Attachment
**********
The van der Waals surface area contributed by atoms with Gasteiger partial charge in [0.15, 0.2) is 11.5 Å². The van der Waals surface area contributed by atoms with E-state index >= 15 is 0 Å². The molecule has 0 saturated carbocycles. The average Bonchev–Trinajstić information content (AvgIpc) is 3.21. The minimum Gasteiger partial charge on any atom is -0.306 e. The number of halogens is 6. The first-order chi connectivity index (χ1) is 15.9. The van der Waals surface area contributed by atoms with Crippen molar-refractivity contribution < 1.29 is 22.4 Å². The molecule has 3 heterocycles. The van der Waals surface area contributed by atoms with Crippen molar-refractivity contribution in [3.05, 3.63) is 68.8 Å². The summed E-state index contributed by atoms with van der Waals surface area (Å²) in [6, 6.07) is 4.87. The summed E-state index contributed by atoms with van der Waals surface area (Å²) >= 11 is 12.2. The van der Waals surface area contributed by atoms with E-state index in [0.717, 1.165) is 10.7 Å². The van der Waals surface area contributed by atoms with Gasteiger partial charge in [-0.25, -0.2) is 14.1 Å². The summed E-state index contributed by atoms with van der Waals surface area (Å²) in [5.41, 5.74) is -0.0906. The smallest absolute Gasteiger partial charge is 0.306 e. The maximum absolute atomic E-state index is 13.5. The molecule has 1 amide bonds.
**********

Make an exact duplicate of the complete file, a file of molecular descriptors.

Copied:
The van der Waals surface area contributed by atoms with Gasteiger partial charge in [0.15, 0.2) is 11.5 Å². The van der Waals surface area contributed by atoms with E-state index >= 15 is 0 Å². The molecule has 0 saturated carbocycles. The average Bonchev–Trinajstić information content (AvgIpc) is 3.21. The minimum Gasteiger partial charge on any atom is -0.306 e. The number of halogens is 6. The first-order chi connectivity index (χ1) is 15.9. The van der Waals surface area contributed by atoms with Crippen molar-refractivity contribution < 1.29 is 22.4 Å². The molecule has 3 heterocycles. The van der Waals surface area contributed by atoms with Crippen molar-refractivity contribution in [3.05, 3.63) is 68.8 Å². The summed E-state index contributed by atoms with van der Waals surface area (Å²) in [6, 6.07) is 4.87. The summed E-state index contributed by atoms with van der Waals surface area (Å²) >= 11 is 12.2. The van der Waals surface area contributed by atoms with E-state index in [0.717, 1.165) is 10.7 Å². The van der Waals surface area contributed by atoms with Gasteiger partial charge in [-0.25, -0.2) is 14.1 Å². The summed E-state index contributed by atoms with van der Waals surface area (Å²) in [5.41, 5.74) is -0.0906. The smallest absolute Gasteiger partial charge is 0.306 e. The maximum absolute atomic E-state index is 13.5. The molecule has 1 amide bonds.